Food tastes slightly different to everyone. This is because the taste of food is affected by so many variables. Our taste buds, sense of smell, hunger levels, health (or illness), cravings, and so much more. In this article, we will first look at the most common reasons meat suddenly starts to taste bad to someone then we will look at any possible solutions to the problem.
Dysgeusia & Parosmia
The main components of taste are the feedback your brain receives from your tastebuds and your nose. The reason meat suddenly tastes bad to you will be a result of something impacting one of these feedback mechanisms. Dysgeusia and Parosmia are the medical terms for a distorted sense of taste or smell.
Dysgeusia can refer to any form of taste disorder. If you have it, you may feel that all foods taste either sour, sweet, bitter or metallic. Parosmia is a condition that specifically affects your sense of smell. If you have this the smell receptors in your nose are either not picking up odors properly or not transmitting them to your brain correctly.
The first thing you need to do is work out if it is your nose or your tastebuds that have been compromised. Try eating a piece of meat with your nose covered. If it still tastes bad you can be confident it is your tastebuds that have changed. Make sure you either block your nose before you start cooking or you get someone else to cook the meat for you so you don’t smell the meat at any point.
Covid-19 is know to cause partial and full loss of both taste and smell. There have also been numerous reports of changes in food tastes due to Covid. The symptoms don’t necessarily manifest during the Covid 19 infection and are often reported as symptoms of “long Covid”. Somewhere between 40% to 75% of people with COVID-19 develop parosmia. The strange part is that the average length of time between contracting Covid and developing parosmia is 3 months so many sufferers fail to link the two.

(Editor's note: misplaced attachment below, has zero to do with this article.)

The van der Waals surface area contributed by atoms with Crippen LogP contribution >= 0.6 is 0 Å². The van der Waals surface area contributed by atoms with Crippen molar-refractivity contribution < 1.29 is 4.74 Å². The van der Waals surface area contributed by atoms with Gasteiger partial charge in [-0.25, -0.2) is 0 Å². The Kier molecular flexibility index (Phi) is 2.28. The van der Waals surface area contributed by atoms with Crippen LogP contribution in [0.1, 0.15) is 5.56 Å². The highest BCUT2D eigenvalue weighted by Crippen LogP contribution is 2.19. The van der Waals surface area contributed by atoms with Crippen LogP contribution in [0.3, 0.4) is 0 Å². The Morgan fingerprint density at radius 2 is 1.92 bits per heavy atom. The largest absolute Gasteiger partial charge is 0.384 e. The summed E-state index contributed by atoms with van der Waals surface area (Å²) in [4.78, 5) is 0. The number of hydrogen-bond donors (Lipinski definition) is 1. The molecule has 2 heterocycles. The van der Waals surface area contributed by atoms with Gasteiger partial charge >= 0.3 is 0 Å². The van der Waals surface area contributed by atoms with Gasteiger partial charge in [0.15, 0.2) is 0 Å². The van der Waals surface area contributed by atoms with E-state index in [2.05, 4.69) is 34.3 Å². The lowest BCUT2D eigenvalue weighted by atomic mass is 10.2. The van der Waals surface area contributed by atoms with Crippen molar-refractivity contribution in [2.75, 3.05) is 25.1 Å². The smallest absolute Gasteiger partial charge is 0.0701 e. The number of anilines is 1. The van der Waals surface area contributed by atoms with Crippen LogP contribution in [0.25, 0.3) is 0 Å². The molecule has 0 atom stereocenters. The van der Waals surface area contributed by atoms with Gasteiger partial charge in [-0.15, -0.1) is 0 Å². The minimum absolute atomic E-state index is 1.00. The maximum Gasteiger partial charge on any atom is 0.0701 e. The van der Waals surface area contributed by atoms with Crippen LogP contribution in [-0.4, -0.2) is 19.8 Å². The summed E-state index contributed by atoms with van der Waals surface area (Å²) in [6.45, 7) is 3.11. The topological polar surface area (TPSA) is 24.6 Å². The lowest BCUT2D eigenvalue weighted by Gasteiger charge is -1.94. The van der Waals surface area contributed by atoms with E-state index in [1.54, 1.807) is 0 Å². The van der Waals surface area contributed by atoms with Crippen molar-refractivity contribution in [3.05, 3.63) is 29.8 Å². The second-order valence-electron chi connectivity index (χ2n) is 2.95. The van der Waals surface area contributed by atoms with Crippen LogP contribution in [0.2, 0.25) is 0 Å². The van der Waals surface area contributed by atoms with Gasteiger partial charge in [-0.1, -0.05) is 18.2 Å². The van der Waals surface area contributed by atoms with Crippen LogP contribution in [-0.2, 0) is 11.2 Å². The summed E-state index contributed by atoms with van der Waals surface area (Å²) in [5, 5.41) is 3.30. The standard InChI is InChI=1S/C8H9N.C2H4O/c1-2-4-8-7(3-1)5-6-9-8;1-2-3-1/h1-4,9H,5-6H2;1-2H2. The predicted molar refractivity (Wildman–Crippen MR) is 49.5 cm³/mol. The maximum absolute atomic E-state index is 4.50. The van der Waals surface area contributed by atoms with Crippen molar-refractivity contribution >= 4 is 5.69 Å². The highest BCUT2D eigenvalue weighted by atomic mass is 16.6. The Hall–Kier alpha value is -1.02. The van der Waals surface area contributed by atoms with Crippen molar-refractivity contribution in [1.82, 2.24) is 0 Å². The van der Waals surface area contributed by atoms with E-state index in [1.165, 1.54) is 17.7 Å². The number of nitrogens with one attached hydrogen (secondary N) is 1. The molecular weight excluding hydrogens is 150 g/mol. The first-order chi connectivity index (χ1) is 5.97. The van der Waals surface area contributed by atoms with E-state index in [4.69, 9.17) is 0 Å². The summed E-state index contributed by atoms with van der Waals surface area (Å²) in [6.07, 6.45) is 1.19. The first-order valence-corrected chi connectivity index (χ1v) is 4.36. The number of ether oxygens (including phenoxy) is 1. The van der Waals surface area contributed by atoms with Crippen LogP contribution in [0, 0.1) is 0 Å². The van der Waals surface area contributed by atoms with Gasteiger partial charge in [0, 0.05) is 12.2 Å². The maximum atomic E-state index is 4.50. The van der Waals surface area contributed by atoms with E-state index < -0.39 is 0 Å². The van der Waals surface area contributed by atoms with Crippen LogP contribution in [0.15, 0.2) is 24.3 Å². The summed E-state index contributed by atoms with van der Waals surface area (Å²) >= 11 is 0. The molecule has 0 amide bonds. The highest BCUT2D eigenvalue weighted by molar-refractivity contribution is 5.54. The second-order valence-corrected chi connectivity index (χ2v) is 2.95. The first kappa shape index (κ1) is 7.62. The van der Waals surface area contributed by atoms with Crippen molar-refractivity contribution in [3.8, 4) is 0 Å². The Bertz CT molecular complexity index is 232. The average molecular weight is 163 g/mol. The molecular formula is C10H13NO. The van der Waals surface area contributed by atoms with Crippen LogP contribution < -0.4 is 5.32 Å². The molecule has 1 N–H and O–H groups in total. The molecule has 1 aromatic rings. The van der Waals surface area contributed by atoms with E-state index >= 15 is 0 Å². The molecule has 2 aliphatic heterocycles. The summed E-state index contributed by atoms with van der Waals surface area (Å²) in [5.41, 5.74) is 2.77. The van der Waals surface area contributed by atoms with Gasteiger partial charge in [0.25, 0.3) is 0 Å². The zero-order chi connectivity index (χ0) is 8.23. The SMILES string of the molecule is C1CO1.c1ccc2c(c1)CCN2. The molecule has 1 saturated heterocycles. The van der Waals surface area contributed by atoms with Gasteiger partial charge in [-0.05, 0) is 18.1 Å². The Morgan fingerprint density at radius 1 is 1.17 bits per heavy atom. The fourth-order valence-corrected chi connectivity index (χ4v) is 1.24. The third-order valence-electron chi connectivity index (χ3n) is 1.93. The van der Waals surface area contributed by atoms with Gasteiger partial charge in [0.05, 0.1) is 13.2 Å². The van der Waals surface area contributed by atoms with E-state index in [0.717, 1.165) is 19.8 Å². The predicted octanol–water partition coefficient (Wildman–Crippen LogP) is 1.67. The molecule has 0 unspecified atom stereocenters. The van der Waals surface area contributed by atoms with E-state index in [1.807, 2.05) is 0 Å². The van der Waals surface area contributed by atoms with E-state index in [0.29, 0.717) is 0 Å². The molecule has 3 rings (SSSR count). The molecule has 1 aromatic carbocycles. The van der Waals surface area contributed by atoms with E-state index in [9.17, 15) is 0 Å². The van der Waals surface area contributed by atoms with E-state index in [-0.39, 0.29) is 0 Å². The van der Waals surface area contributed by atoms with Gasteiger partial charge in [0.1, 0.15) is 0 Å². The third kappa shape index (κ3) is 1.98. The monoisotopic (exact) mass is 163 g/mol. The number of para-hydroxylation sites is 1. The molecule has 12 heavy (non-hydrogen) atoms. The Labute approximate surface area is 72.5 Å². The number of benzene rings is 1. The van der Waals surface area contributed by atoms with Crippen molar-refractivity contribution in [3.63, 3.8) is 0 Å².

If Covid is responsible for your change in taste there is not much that can be done in way of treatment. In the majority of cases the symptom will disappear on its own eventually. Reports vary with how long this takes, with some peoples tastebuds returning to normal within a month and some cases taking over a year to rectify. There have also been some Covid cases that have lead to thus far permanent changes to the patients taste.
Infections of the Nose, Throat or Tongue
Infections of the nose,gums, mouth, or throat, or tongue such as those caused by bacteria, viruses, or fungi, can lead to inflammation and swelling. This inflammation can cause the blood vessels in the area to become constricted, which can restrict blood flow to the taste buds. When the blood flow to the taste buds is reduced, it can cause changes in the sense of taste.
Treatment here will involve treating the underlying condition. This could mean taking antibiotics or just waiting until you recover naturally.